by Asaf Bar-Tura
Director of Operations, JCUA
This week’s Torah portion is parashat “Vayishlach.” In this portion Jacob’s daughter – Dinah – is raped by the son of a king (Shechem).
Two of Jacob’s sons – Shimon and Levi – avenge this horrific act by killing ALL the male residents of the city. Jacob is furious at his sons for what they did, and even says on his death bed (in a later parasha): “Cursed be their anger, so fierce, and their fury, so cruel.”
As Rabbi Jonathan Sacks points out, this raises the question of collective responsibility. Should all the people of the town be held responsible for the deed of the prince? Maimonides and Nachmanides disagree on this point (the former sides with the sons and the latter with Jacob).
My take: It is important to distinguish between guilt and responsibility. A great example is white (and male) privilege. I am not guilty of having white male privilege. But the fact that I have this privilege places a responsibility on me to take an active role in pursuit of social justice and equity. If by having this privilege I am in an advantageous social position, I must use this unfair social advantage to combat oppression and collaborate with those who are oppressed.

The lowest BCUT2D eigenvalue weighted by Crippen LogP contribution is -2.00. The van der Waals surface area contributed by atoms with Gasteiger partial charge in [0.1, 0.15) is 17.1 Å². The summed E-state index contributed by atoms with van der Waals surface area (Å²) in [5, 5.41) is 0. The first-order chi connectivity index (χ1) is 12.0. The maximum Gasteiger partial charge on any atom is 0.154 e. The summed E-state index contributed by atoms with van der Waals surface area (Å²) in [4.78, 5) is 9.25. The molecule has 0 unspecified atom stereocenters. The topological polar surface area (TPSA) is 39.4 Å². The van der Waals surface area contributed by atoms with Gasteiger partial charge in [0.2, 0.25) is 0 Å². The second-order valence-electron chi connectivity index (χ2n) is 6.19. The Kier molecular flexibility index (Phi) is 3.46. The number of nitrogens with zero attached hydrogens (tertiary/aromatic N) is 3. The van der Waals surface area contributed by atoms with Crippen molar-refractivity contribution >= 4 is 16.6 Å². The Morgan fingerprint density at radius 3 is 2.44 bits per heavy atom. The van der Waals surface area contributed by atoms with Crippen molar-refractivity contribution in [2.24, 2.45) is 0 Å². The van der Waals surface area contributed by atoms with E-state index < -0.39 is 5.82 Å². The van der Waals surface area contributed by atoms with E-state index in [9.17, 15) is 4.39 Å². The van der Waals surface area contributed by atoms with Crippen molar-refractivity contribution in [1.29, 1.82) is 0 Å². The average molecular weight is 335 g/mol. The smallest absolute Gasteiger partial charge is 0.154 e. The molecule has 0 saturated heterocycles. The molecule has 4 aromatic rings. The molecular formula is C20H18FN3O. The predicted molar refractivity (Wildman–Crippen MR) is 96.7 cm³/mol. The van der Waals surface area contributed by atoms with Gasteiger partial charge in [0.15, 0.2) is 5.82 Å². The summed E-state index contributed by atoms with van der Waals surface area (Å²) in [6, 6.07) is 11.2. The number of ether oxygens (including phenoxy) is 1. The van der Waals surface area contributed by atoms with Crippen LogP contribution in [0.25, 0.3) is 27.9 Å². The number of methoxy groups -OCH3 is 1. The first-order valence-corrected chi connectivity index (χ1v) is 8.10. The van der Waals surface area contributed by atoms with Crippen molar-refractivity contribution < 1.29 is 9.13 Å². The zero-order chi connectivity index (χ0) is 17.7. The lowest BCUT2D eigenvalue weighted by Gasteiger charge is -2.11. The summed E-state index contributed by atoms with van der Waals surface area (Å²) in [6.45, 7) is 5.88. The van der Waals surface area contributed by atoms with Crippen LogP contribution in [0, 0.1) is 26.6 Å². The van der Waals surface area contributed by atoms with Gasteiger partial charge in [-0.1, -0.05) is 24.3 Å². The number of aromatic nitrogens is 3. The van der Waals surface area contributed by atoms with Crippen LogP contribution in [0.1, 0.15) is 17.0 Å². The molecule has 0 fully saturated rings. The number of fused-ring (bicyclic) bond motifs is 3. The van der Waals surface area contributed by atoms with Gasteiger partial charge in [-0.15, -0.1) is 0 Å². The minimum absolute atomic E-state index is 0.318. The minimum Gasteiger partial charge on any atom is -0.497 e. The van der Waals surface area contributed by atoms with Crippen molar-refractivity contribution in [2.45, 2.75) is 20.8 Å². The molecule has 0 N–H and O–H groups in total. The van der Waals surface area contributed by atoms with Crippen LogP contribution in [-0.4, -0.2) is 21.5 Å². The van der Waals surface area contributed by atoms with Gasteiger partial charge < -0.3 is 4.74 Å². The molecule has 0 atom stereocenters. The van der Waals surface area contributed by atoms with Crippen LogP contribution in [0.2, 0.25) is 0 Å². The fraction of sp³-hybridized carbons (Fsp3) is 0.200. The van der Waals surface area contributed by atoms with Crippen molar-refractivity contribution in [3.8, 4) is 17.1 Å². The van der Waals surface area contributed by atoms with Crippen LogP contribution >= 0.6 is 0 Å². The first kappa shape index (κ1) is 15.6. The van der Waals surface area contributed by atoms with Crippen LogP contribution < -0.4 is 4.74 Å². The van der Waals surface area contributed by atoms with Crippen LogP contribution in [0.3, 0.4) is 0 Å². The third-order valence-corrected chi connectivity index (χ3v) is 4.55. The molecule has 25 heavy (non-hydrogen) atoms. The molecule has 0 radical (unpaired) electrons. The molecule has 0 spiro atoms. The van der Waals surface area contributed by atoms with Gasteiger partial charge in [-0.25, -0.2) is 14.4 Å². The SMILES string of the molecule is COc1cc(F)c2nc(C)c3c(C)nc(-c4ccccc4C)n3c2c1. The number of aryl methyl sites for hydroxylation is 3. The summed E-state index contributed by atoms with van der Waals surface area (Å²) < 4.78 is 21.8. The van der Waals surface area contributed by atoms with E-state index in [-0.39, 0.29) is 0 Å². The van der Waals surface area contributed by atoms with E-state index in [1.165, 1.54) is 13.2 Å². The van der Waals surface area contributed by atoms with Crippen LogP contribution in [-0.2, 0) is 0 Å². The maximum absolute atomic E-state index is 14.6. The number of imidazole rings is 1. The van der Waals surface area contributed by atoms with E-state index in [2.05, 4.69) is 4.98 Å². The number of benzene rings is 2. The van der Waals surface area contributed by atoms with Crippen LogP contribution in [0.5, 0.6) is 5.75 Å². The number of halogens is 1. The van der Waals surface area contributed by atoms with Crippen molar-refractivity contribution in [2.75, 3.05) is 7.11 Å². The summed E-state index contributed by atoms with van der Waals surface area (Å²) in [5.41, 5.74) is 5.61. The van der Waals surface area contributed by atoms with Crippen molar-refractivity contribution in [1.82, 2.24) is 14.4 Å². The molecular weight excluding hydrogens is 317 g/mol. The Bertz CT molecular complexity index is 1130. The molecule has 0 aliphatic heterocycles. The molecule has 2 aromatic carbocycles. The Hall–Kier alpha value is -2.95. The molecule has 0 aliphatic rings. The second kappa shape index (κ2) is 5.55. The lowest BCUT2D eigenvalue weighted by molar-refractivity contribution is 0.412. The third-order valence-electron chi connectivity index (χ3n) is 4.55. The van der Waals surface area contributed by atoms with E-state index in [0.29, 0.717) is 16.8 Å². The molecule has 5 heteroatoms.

So, Shimon and Levi had the right instinct that the citizens of the town are not uninvolved. They bear responsibility for what happens in their midst, especially to those who are socially vulnerable. But Jacob was also right that responsibility should not be confused with guilt.
When not evident, responsibility must be explained. It is often a hard topic. Rather than killing the town’s people, Shimon and Levi would have done better had they opened a space of dialogue, and then perhaps made room for advocacy and organizing to hold the town’s leadership accountable.